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Post Info TOPIC: DirecTv for the Full Timer


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DirecTv for the Full Timer


Robin and I just left Costco after listening to the DTV pitch, and I gotta tell ya I almost jumped on it. But I am not the impulsive type and thought I should run it by the RV Dreams experts.

We currently reside in our S&B in upstate NY and intend to be FT in our Fiver come June 1st. In our S&B we have Time Warner Cable. The DTV pitch was to switch over for a $50 savings per month from TW (really like that) but the boy with a suit on says, "you use the same dish mount as your house". That dosent sound right to me.

What are the must haves with DTV for the FT RVer?

Are you happy you went with DTV?

Oh...Boy in suit also will give us a $300 Costco card when we sign up.

Looking forward to suggestions and comments.

Thanks,

Mike



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Mike,

We've been on Direct TV since sometime in 2003, when we moved to an acreage in the country.  I've enjoyed getting the shows I want, but in reality, I wish we could get satellite "packages" ala carte, meaning, picking a package of "x" number of channels and no more.  I probably only watch about 5 or 6 channels.

As for the sales pitch, I'm glad you held off.  Unless you choose to go with an automatic rooftop antenna, which of course, wouldn't be using your S&B's antenna, I'd say you will still have to have a separate dish antenna.  We have one that we bought that is separate and is on a tripod that is placed out where we can get a signal.  It is smaller than the one on a regular S&B, thus making it easier to stow away for travel.  Also, unless things have changed, I'm not sure how a home rooftop model of dish antenna would adapt to a tripod.

Use the "Search" function of the forums and use the search phrase "Direct TV" to see what has been discussed that is specific to that service.  Others on the forums will be able to give you a lot better information than I can, so I'd bet you will soon hear from them.

Here is a site that discusses the various options.  I see that at the site that I think he writes of attaching a different kind of base to the roof of the RV that a regular S&B dish antenna would mount on that is taken off of the mount "staff" for travel.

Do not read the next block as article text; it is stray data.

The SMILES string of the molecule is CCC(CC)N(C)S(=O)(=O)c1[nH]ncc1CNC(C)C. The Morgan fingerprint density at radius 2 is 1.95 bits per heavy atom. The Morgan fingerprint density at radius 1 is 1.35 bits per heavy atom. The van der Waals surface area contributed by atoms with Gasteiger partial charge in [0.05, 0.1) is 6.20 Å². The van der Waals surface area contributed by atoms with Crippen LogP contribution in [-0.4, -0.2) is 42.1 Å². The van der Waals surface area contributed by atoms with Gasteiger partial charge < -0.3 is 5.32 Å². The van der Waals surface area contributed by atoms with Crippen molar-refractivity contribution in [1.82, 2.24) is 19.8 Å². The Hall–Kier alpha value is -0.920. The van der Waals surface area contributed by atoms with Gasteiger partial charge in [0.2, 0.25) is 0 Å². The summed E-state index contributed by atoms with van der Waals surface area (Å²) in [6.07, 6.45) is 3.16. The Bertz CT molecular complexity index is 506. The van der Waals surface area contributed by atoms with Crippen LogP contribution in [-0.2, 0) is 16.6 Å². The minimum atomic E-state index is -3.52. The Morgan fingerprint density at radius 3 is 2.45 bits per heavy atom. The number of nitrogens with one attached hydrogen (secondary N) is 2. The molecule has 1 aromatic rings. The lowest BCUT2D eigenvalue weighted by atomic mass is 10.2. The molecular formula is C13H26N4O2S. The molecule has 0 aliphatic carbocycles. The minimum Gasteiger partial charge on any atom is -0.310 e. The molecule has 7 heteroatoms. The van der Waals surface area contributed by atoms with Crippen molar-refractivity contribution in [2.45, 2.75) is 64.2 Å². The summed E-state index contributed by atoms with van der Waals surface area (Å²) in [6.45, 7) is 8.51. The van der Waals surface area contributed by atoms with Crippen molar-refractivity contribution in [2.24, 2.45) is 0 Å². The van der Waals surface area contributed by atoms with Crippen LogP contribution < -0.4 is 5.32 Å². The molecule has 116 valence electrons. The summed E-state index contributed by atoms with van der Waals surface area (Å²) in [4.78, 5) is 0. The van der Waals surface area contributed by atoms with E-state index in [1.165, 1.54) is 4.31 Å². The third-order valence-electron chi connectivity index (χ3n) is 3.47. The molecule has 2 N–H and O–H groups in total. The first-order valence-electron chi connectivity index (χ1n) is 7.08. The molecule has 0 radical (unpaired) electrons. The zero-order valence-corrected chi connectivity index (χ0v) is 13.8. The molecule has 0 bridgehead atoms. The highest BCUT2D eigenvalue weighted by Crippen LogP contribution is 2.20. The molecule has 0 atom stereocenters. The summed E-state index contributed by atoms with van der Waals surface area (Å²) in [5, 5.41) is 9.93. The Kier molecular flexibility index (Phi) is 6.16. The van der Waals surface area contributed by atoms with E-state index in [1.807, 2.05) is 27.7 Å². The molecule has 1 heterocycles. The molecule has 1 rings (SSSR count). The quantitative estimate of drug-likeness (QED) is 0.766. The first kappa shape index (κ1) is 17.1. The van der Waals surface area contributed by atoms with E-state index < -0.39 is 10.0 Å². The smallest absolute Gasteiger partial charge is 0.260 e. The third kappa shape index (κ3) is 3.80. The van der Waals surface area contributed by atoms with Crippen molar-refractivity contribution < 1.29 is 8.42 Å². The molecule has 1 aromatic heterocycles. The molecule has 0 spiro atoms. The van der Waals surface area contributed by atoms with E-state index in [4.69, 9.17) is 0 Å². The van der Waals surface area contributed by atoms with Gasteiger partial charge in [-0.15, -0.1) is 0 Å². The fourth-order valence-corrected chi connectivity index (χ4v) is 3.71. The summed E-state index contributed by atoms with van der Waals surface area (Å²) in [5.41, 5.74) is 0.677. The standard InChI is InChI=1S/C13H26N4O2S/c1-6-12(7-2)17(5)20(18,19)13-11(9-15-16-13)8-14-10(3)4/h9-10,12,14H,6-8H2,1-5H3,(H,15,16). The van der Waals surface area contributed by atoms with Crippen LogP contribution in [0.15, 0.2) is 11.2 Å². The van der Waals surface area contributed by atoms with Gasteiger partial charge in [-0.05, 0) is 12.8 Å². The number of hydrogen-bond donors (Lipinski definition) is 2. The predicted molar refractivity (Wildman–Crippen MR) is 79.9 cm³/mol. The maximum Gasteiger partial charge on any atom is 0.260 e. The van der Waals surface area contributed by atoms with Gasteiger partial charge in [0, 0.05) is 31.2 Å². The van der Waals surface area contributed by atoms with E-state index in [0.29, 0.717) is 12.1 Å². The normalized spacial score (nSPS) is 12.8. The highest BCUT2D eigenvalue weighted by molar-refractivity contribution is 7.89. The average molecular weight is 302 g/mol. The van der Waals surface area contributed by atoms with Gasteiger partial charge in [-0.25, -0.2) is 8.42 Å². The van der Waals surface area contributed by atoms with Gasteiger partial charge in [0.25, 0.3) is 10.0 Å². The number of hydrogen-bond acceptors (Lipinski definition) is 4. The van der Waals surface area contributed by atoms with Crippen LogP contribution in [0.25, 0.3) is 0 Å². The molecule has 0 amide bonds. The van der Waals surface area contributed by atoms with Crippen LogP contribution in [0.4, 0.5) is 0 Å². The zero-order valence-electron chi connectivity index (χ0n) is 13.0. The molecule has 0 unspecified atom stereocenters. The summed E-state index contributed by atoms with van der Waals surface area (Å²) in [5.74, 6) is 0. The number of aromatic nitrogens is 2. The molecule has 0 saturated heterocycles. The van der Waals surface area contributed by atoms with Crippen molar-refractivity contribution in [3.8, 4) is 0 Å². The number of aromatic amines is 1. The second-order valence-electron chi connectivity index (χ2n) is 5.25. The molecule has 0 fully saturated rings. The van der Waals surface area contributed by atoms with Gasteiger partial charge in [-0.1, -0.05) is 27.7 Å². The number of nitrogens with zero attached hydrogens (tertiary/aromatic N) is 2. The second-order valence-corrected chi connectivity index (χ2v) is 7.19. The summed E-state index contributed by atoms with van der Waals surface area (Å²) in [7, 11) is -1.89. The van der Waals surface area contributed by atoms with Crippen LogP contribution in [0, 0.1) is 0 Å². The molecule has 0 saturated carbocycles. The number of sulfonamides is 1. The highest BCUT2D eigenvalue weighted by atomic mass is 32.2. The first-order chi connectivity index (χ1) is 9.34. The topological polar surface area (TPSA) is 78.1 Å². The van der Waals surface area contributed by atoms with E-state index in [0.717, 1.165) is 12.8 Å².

Satellite TV for Your RV

Winegard Antenna Systems for RV's

As a side note, once the introductory period is gone with any satellite provider, prices will go up, and likely will go up every year thereafter.  When we started out on Direct TV in 2003, we had a low monthly payment, but it was basic service.  I found out that a couple of the channels I wanted required going to a "higher than basic" service which cost more, in our case roughly about $80 a month.  (Don't make me swear on that dollar amount...after all, I don't pay the bills.

Terry

 



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Dishnet is RV friendly.......and has prepaid plans with no contract.......I pay 32 a month for basic and its fine and if I dont want it next month just call them and shut it off no charges.......2 months later if I want it they turn it right on......NO CONTRACT no trial period........no price increases.......no bull......and service techs that understand RV'S


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MikenRobin wrote:

Robin and I just left Costco after listening to the DTV pitch, and I gotta tell ya I almost jumped on it. But I am not the impulsive type and thought I should run it by the RV Dreams experts.

We currently reside in our S&B in upstate NY and intend to be FT in our Fiver come June 1st. In our S&B we have Time Warner Cable. The DTV pitch was to switch over for a $50 savings per month from TW (really like that) but the boy with a suit on says, "you use the same dish mount as your house". That dosent sound right to me.

What are the must haves with DTV for the FT RVer?

Are you happy you went with DTV?

Oh...Boy in suit also will give us a $300 Costco card when we sign up.

Looking forward to suggestions and comments.

Thanks,

Mike


well its rather obvious your not going to use the dish from the side of your house now is it not? realistically you need a self programing HD dish set up that is mounted on the roof of the rv so all u do is hit the button when you get to your camping spot. Around $1500-$2000 installed or more , second off  save $50 per month? based on what?  My TW deal now is only $50 so that makes my DT free????

Then what kind of receivers do u want ? HD with PVR I would assume and then the programing. Basic is cheap but add movie channels and NFL and NHL etc it gets pricey

Over all though Sat TV is the best way to go if your going to be traveling in a RV.If your going to just sit in one spot months on end then TW or whatever is available on Cable is the way to go $$ wise

BUT if you get the multi sat automatic dish system,HD pvr receivers etc and   decent program packages  sat tv is the way to go but its pricey  overall but very nice system



-- Edited by ticat900 on Saturday 28th of November 2015 10:36:35 PM

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We've been static full timers for over 4 years now.  While we could have gotten cable in Oklahoma City, we chose not to because for what we wanted, there was no savings and no option to take it with us if we took a trip in our RV.  As for where we are now, cable again is not a viable option, either by availability or price.

So, unless one is planning to spend a long time in one place, some satellite service is best.